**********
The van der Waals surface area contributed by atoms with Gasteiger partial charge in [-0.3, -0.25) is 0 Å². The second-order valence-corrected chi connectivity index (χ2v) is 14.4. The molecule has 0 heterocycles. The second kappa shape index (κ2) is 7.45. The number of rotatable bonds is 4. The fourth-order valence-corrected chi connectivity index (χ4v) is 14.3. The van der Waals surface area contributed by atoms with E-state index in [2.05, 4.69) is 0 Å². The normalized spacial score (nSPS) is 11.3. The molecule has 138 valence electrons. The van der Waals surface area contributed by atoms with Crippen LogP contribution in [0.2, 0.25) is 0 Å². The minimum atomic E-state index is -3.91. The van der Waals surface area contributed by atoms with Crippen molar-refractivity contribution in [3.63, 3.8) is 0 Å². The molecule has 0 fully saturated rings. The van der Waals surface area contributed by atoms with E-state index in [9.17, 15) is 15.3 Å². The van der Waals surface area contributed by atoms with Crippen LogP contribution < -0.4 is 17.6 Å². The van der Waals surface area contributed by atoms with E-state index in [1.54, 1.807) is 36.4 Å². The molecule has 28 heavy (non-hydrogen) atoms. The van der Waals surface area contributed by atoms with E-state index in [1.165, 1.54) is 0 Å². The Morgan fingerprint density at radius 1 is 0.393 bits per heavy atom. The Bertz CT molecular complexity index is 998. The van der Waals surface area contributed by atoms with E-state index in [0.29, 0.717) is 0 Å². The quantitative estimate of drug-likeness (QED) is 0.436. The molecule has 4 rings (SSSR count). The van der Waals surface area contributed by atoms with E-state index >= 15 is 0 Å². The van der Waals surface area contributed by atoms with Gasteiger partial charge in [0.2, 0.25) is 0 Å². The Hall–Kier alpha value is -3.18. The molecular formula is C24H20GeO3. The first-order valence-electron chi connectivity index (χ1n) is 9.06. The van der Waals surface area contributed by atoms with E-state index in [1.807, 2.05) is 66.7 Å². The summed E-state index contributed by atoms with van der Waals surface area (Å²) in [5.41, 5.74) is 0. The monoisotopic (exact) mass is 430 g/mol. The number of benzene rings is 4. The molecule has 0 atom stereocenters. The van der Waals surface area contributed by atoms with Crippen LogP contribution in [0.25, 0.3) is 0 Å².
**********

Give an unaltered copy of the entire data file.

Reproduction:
The van der Waals surface area contributed by atoms with Gasteiger partial charge in [-0.3, -0.25) is 0 Å². The second-order valence-corrected chi connectivity index (χ2v) is 14.4. The molecule has 0 heterocycles. The second kappa shape index (κ2) is 7.45. The number of rotatable bonds is 4. The fourth-order valence-corrected chi connectivity index (χ4v) is 14.3. The van der Waals surface area contributed by atoms with E-state index in [2.05, 4.69) is 0 Å². The normalized spacial score (nSPS) is 11.3. The molecule has 138 valence electrons. The van der Waals surface area contributed by atoms with Crippen LogP contribution in [0.2, 0.25) is 0 Å². The minimum atomic E-state index is -3.91. The van der Waals surface area contributed by atoms with Crippen molar-refractivity contribution in [3.63, 3.8) is 0 Å². The molecule has 0 fully saturated rings. The van der Waals surface area contributed by atoms with E-state index in [9.17, 15) is 15.3 Å². The van der Waals surface area contributed by atoms with Crippen LogP contribution < -0.4 is 17.6 Å². The van der Waals surface area contributed by atoms with E-state index in [1.54, 1.807) is 36.4 Å². The molecule has 28 heavy (non-hydrogen) atoms. The van der Waals surface area contributed by atoms with E-state index in [1.165, 1.54) is 0 Å². The Morgan fingerprint density at radius 1 is 0.393 bits per heavy atom. The Bertz CT molecular complexity index is 998. The van der Waals surface area contributed by atoms with E-state index in [0.29, 0.717) is 0 Å². The quantitative estimate of drug-likeness (QED) is 0.436. The molecule has 4 rings (SSSR count). The van der Waals surface area contributed by atoms with E-state index >= 15 is 0 Å². The van der Waals surface area contributed by atoms with Gasteiger partial charge in [0.2, 0.25) is 0 Å². The Hall–Kier alpha value is -3.18. The molecular formula is C24H20GeO3. The first-order valence-electron chi connectivity index (χ1n) is 9.06. The van der Waals surface area contributed by atoms with E-state index in [1.807, 2.05) is 66.7 Å². The summed E-state index contributed by atoms with van der Waals surface area (Å²) in [5.41, 5.74) is 0. The monoisotopic (exact) mass is 430 g/mol. The number of benzene rings is 4. The molecule has 0 atom stereocenters. The van der Waals surface area contributed by atoms with Crippen LogP contribution in [0.25, 0.3) is 0 Å².